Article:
Subwoofers by their very nature are stongest in the 30-50Hz range already, especially the SVS offerings. So, I guess I just don't understand the logic. If you have enough sub for the room then why would you need another for midbass? If you don't have enough sub you would be better served to get a better sub.

Assuming you already have enough power and woofage for the 30-50hz region of the spectrum you could dedicate your subwoofer to only this range and below. This is done through your crossover selection. By doing this you will take away some duties that tax the subwoofer, forcing the woofer to oscillation more quickly due to higher frequencies of the crossover chosen. The MBM works with this idea by filtering all frequencies below 50hz and sending them to a sub capable of reproducing them while each speaker may maintain peak performance in their own dedicated ranges.

Ex. Use one set of woofers to move slowly (think Infinite Baffle) and have another set of woofers to move quickly (MBM) throughout the 1hz -100hz range.

Quote:
Originally Posted by jpmst3 /forum/post/0


Adding another active speaker into the mix can create a whole mix of other problems as well...

I suppose if you have an ideal room you don't need to worry about this. Since most people don't....I'm curious to know how to solve this delimma.
 

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Quote:
Originally Posted by jpmst3 /forum/post/0



Adding another active speaker into the mix can create a whole mix of other problems as well. Besides if you want to color the sound by making the 20-50Hz range artificially high, then you can still use and EQ for that. In fact, you could use the PEQ built into to the Ultra.


I don't think its a matter of making any part of the range artificially high. It has to do with making the full range more accurate and detailed.


I've had the MBM-12 for about 6 weeks now. After getting it well intergrated, I'm very pleased with it.


One intergration issue that I did come across, is that it was recommended to be placed nearfield, preferably behind the sofa. The response curve is very flat in a nearfield position. I picked up the Behringer processor to time delay the signal so that it would be in phase with everything else. I'd turn everything off except for the Behringer and the MBM-12. Played several audio tracks listening to just the MBM. Then listened to it with the Behringer out of the circuit. Turns out that the Behringer was adding some distortion. Also found that the MBM is more tuneful when laying on the port with the driver in a front firing position. Also found a couple of wires inside the MBM that were vibrating. Moved those a couple of inches and now the MBM sounds great. To get around the timing issue, I wound up placing the MBM on top of my Velodyne HGS-15. I like this better for another reason. I could always tell that I was getting some sound from the MBM from behind me that seems that should have been up front. Although I would think that each person's installation is likely to be different, you might want to set it up the way I did and use that as your point of departure. I think you'll find that it works out pretty well.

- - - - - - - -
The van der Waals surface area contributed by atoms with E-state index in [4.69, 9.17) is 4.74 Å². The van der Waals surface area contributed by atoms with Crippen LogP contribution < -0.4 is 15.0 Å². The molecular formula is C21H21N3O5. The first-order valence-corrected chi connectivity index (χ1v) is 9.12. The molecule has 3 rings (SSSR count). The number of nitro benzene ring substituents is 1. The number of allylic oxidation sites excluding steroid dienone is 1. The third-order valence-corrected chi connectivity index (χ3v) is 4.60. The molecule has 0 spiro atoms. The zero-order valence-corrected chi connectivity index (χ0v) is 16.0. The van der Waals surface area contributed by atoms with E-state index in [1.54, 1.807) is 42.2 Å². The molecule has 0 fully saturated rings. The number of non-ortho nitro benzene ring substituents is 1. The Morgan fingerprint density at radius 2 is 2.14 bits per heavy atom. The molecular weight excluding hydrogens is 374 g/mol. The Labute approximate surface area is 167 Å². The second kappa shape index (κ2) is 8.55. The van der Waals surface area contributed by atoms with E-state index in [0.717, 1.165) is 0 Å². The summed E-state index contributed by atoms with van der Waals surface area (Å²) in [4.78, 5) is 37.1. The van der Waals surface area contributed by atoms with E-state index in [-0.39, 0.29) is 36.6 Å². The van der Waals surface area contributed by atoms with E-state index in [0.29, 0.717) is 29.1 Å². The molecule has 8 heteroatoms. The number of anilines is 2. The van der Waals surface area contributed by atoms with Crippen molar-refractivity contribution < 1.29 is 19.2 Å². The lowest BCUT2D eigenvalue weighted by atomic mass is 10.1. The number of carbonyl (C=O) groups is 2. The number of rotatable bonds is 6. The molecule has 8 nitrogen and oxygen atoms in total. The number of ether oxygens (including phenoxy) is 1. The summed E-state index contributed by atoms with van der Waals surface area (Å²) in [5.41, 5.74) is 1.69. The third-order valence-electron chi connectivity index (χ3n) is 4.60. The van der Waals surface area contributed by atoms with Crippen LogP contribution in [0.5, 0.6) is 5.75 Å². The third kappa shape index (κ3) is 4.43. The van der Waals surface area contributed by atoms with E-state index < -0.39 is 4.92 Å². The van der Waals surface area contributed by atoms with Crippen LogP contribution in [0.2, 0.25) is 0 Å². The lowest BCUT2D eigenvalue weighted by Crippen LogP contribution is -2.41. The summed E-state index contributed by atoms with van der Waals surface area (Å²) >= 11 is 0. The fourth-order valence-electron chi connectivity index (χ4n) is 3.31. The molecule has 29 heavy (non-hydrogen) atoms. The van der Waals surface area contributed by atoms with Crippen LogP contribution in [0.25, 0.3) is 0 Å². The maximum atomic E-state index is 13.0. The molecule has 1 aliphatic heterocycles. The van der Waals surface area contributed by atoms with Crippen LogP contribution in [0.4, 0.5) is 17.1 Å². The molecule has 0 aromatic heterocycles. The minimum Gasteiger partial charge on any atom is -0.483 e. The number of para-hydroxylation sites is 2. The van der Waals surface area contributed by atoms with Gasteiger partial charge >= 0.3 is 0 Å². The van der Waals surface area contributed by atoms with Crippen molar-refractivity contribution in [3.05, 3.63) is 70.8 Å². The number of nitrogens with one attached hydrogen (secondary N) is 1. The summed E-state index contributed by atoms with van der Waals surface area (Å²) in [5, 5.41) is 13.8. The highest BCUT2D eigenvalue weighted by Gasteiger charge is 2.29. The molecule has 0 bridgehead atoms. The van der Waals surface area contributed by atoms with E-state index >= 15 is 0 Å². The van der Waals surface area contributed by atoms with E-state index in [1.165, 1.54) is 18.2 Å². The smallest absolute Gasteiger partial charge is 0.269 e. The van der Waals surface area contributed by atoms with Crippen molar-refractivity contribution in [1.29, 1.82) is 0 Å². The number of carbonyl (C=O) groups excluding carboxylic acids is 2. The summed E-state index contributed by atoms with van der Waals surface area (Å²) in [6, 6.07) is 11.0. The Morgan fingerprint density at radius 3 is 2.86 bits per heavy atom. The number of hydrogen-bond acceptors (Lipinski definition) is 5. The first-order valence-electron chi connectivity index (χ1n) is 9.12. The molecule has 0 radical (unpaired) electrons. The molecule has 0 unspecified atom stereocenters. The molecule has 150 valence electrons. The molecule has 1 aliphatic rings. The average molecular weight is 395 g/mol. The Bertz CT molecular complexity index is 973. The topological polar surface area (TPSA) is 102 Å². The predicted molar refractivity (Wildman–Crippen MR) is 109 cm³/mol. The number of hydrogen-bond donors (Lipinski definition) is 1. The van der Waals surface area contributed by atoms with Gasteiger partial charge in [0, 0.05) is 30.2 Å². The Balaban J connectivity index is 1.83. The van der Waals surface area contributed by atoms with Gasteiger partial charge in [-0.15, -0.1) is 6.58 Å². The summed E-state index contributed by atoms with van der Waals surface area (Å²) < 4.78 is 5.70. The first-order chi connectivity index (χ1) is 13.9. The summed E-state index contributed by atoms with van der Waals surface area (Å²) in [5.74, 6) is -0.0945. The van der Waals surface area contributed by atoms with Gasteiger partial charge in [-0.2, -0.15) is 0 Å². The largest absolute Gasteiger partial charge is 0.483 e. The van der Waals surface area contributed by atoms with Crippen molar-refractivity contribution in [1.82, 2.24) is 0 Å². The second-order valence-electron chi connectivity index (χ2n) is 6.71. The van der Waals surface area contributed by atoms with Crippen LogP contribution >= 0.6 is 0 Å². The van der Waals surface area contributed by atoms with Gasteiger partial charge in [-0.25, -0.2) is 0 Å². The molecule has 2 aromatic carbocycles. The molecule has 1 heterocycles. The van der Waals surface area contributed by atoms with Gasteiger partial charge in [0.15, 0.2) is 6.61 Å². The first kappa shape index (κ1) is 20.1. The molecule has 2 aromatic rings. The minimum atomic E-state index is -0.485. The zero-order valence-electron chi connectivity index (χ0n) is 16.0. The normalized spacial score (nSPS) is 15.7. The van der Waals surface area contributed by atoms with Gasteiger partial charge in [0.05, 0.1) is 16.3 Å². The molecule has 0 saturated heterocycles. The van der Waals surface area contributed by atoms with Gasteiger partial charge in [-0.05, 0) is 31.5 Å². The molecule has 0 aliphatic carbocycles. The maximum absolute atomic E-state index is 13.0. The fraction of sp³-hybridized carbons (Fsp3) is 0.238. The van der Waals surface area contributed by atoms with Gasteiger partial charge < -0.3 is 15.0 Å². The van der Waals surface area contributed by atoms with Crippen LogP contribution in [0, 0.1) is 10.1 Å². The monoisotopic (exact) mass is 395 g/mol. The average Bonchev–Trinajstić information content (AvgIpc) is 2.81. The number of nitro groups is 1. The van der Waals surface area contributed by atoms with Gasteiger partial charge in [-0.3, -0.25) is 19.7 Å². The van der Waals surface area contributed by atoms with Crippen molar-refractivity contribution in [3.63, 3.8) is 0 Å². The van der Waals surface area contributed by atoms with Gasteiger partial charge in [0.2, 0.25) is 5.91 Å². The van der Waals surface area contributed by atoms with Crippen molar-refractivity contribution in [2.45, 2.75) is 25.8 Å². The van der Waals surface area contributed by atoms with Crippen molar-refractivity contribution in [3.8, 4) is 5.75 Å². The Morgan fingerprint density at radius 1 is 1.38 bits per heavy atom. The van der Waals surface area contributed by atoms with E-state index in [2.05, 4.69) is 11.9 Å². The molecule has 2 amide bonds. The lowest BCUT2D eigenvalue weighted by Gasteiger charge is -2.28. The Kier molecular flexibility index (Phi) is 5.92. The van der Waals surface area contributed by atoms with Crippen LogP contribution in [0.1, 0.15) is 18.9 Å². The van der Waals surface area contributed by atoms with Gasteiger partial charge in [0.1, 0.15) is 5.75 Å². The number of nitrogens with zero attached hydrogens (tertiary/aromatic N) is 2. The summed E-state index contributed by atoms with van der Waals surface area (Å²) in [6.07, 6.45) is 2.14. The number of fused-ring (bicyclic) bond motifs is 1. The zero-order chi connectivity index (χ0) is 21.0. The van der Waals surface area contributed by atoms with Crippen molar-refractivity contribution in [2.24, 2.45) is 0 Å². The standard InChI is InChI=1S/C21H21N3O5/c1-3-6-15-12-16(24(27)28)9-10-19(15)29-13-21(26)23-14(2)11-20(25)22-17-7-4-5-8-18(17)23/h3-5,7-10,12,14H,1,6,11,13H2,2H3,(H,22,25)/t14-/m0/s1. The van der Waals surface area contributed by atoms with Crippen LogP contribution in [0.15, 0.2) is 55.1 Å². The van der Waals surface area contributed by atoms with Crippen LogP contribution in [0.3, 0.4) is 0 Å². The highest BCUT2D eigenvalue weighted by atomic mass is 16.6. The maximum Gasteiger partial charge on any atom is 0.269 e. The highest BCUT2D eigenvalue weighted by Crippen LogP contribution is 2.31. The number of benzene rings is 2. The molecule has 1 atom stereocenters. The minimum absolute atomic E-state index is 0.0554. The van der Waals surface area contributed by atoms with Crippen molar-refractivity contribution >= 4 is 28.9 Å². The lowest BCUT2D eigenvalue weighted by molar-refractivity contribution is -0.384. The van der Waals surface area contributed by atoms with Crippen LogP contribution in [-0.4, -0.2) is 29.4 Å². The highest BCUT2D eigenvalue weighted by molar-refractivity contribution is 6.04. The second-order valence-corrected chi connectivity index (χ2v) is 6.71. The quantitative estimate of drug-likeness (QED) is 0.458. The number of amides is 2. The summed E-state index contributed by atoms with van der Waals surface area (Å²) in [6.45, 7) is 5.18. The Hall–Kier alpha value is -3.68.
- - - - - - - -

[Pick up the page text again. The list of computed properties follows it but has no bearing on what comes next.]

Happy listening.
 

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Quote:
Originally Posted by jpmst3 /forum/post/0


Personally, I don't subscribe to this whole theory of the MBM. If you measure your in room response at the listening postion and it is +/- 3 db, then you should have little or no need for anything else in the system. If your response is not within limits then try an affordable EQ solution to flatten things out.

Joe, you are forgetting the advantages of much higher mid/upper bass headroom (as a point of example, MBM-12 has about +10db higher headroom vs VTF-3 HO and some other similar subwoofers, due in part to use of an ultra light cone woofer that is much more efficient for reproducing mid-bass), lower distortion (by positioning the module in the nearfield, distortion is lower for a given input level due to close proximity to the listener; also, intermodulation distortion is reduced since the mid/upper bass can no longer be modulated by the lower bass), reduced room reflections (due to higher direct-to-reflected sound ratio from nearfield positioning; note that most people who position their true subwoofer in the front corner for optimal deep bass capability tend to have some significant response irregularities often in the form of nulls in the 50-100Hz region), and wider dynamic range (letting the true subwoofer handle primarily 50Hz and below will mean that the entire low/mid/upper bass region is actually improved).


Sincerely,
 

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Quote:
Originally Posted by Myggpower /forum/post/0


Hey


Im thinking about buying a MBM-12 from HSU.. but im not sure if it's needed. So would be nice with some opinions on that matter..



This is my room:



I use a H/K 5550 Receiver (7x75W) with these speakers: